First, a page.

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Fiesta Bus Fiasco

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Glenwood Prom-goers Left Waiting For Transportation

By Joe Foreman, Editor

They were all dressed up with a place to go. They just didn’t have the transportation to get there.

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Approximately 50 Glenwood Community High School students and their prom dates were forced to spend nearly two hours in the GCHS parking lot Saturday night waiting for an “Omaha Fiesta” bus to take them to Council Bluffs so they could join their classmates at the junior-senior prom.

Their transportation, a reconfigured school bus, arrived at 9:55 p.m. The students quickly climbed aboard and filled the bus well over its advertised capacity of 35-40 people. Many of the students were standing elbow-to-elbow as the bus pulled away from the GCHS lot at 10 p.m. They arrived at the Hilton Garden Inn in Council Bluffs around 10:30 p.m., two hours after the first bus-load of students had been dropped off at the prom.

Three Fiesta buses were on hand to transport students from the high school’s “Grand March,” which began at 7:30 p.m. in the GCHS auditorium, to the site of the prom dance in Council Bluffs. The first three buses (carrying approximately 140-150 students) left the school between 8 p.m. and 8:15. The buses returned an hour later to take three more loads, but more than 50 student still needed a ride. Some of the remaining students stuck it out for the last departure, while others gave up and left the school.

GCHS faculty member and prom co-sponsor Paige Sowers said the transportation problem was a combination of the buses not accommodating as many students as advertised and a higher-than-anticipated turnout for prom.

“I was told that I could fit 140 kids on the (three) buses,” Sowers said. “I thought everybody would be there by 9:30 at the latest.”

Sowers and GCHS Principal Kerry Newman both said the school doesn’t require students to register for prom in advance, unless they’re an underclassman or a date from out of town.

“They (prom sponsors) don’t collect the number of kids that are coming to prom,” Newman said. “They send out invitations to all the juniors and seniors. They really didn’t do a count. We never have.”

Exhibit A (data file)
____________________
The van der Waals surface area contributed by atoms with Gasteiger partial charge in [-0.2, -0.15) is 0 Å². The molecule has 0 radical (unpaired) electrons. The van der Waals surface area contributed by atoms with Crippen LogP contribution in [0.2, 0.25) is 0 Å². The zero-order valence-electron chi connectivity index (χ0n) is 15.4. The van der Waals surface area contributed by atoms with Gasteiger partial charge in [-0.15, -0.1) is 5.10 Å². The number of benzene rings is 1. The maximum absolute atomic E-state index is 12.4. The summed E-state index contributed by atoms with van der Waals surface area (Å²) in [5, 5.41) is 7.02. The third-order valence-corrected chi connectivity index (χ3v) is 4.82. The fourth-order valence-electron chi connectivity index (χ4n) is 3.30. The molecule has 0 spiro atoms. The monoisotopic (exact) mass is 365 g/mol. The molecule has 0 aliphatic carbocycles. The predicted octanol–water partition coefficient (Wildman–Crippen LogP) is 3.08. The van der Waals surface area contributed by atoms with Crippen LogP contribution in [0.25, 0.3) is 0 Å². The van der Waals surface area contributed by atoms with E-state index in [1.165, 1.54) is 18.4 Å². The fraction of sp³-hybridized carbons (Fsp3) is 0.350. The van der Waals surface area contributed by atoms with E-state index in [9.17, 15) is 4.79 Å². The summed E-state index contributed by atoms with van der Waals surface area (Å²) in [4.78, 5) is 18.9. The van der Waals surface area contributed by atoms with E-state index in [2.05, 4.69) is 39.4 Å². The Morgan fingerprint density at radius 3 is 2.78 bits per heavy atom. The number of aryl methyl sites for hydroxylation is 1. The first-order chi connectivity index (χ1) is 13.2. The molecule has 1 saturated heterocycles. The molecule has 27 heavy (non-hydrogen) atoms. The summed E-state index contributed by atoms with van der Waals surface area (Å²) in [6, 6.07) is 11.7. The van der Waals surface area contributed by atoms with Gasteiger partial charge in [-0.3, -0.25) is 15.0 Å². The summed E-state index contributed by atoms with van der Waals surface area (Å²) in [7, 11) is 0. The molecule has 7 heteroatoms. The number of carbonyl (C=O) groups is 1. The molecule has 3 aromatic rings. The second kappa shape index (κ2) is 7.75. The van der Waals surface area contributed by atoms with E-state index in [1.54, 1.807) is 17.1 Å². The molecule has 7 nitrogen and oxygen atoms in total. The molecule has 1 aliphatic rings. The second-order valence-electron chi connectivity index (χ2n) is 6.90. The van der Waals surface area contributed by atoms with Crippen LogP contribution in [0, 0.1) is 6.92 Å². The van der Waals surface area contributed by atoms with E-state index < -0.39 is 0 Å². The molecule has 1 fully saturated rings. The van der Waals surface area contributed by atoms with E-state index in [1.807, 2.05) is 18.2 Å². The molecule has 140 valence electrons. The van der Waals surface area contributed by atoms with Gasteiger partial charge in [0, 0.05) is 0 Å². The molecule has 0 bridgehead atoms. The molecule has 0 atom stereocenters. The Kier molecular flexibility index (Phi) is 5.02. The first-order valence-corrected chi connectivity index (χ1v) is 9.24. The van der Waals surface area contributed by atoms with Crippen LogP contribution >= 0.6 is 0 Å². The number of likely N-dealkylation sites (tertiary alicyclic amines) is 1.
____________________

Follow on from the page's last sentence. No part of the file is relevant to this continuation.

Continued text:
Sowers said actual attendance for the prom, based on sign-in sheets for the buses, exceeded 350 people.

“We never had that many before that I know of,” she said.

Sowers said she takes sole responsibility for the decision to use the Fiesta buses. She said the intention was to create a festive atmosphere for the kids.

“I feel terrible for those kids that were on the later buses. I’d love to be able to make it up to them some how,” Sowers said. “I feel terrible for the headache it has caused Kerry (Newman) and Lori Carter (co-sponsor). I was the one that found the buses. I had some people giving me recommendations, but this was my mistake, I don’t want someone else being blamed.

“The intention was to have fun. We thought they’d be more fun for the kids than just your typical school bus. I knew the seating was different, they had cool lights and a sound system.”

In addition to the lights and sound system, two of the buses were equipped with “adult entertainment” poles. Based on information provided on the Omaha Fiesta Bus website, its vehicles are used primarily for bar hopping, bachelor parties and other adult-oriented social events. Sowers said she learned that some of the buses would be equipped with the dance poles on Friday, the day before prom.

“I called and asked them if they could be removed and they told me no,” she said.

Newman said she, too, was unaware of what the buses were normally utilized for, noting that she was of the understanding that motorcoaches were being chartered.

“I wish I would have been aware of all of that,” Newman said. “My understanding from my sponsors was that we were having charter buses,” Newman said. “Obviously, if we knew they were school buses, we could have lined up our own drivers and had them up there.”

Newman said she was chaperoning the dance when she learned that some students were standing on the buses while being transported from the school to Council Bluffs.

“When we found out they had kids standing, we said, ‘No, we can’t do that,’” Newman said. “Once we found out about things that were going on that were not safe, we put an end to it.”

To eliminate transportation problems and potential safety issues for the return trip, two school district activity buses were sent to Council Bluffs to assist in bringing the students back to Glenwood.

“Everybody did leave there by 12:18, and the music kept playing until then,” Newman said.

Newman said the transportation problem was one glitch in an otherwise successful and enjoyable prom night that included a Grand March in the auditorium and an after-prom back at the school after everyone had returned back to Glenwood from the dance.

“The positive calls and e-mails I’ve received today (Monday) outnumber the negative ones,” she said.